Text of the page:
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European rules: nearly three years into the European Union's overhauled chemical regulations, some businesses are learning that the consequences for their bottom lines aren't all bad.

Sometimes the revamping of Europe's chemical regulations seems like a too-long soccer game. On one side is "Brussels," the code word for the bureaucracy of the European Union, which has developed standards in manufacturing that in many cases supersede those of the EU's constituent nations. On the other side are the local and national practices, many of them old and well established.

In 2007 the "Brussels" side scored the equivalent of a goal, in pushing through the harmonization of standards for the reporting of the environmental and human risks of chemicals used in the EU chemicals regulation known as REACH {Registration, Evaluation, Authorization and Restriction of Chemicals}. Three years later, this change continues to have ripple effects that are being felt across the Atlantic in Canada, by any company that exports or otherwise sells products in the EU. This is particularly true since, under REACH, members of the chemical sector are faced with a challenging, time-sensitive process that can add significantly to their costs and timelines if not carefully managed. On the other hand, with many large chemical companies now knee-deep in the process, the regulatory overhaul is proving to have some favourable side-effects for industry.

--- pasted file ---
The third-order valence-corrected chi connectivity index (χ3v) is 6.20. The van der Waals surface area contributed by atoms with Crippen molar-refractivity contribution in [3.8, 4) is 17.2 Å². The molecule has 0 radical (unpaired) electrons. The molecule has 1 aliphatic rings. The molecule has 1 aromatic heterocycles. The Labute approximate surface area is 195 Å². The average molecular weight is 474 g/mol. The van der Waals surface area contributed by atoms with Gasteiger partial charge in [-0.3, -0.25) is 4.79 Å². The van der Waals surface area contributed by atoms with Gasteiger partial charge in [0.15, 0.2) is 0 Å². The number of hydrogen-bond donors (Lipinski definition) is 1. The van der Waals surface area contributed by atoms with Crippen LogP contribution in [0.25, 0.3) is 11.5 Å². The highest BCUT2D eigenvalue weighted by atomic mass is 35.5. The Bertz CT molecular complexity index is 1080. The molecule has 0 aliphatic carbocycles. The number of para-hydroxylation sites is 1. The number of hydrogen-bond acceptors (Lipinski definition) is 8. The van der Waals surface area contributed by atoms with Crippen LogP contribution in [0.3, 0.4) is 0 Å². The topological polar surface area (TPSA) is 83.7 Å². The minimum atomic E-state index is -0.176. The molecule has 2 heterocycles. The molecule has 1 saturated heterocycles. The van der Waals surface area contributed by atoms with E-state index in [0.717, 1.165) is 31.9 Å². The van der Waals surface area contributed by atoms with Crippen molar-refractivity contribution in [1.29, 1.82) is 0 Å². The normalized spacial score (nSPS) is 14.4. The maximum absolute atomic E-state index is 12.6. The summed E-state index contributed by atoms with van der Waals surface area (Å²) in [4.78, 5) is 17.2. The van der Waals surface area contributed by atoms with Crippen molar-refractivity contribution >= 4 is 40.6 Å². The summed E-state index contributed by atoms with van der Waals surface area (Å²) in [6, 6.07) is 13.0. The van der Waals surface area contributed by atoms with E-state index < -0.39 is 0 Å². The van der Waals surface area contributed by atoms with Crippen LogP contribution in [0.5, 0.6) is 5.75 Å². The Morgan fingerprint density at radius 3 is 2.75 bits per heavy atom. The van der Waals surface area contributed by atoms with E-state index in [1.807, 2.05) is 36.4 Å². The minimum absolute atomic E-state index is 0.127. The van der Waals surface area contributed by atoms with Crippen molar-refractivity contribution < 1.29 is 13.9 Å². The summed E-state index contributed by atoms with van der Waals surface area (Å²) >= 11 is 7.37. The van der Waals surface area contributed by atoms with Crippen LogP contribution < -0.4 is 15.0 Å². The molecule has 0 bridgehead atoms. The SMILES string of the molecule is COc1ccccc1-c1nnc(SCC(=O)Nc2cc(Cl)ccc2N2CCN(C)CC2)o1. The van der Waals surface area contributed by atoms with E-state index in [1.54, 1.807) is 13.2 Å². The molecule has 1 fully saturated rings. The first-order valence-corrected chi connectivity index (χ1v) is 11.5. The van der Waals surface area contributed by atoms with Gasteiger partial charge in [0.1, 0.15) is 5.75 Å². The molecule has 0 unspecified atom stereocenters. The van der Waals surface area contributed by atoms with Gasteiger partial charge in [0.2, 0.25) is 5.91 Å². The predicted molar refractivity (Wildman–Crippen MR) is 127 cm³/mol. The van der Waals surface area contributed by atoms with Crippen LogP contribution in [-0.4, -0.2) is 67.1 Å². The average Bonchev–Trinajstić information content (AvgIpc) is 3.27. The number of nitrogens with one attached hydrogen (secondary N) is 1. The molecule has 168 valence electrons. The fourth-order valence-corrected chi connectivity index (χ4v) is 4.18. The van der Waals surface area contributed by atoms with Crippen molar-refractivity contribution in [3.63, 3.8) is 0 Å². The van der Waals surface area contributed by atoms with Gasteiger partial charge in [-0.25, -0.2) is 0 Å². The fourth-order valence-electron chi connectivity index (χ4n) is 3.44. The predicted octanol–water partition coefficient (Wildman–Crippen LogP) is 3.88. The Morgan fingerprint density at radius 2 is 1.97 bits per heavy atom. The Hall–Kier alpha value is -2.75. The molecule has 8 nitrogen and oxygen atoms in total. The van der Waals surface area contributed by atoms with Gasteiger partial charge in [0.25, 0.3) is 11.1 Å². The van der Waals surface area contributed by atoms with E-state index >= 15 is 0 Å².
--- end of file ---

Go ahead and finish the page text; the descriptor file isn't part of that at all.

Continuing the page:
REACH is intended to provide enhanced protection to human health and the environment by making industry responsible for assessing and managing the risks posed by chemicals, and providing safety information to users along the supply chain. This means that all manufacturers and importers of chemicals in Europe must identify and manage risks linked to the substances they manufacture and market.

For substances manufactured or imported in quantities of one tonne or more per year per legal entity, manufacturers and importers need to demonstrate that they have appropriately identified and managed those risks by means of a registration dossier, which must be submitted to the European Chemicals Agency (ECHA). In parallel, the EU can take additional measures on highly dangerous substances, where there is a need for complementing action at the EU level.

This means that all suppliers to EU countries, including companies exporting to the EU, will have to provide documentation and support the European registrant on the effects of their products, in each use for which they are intended.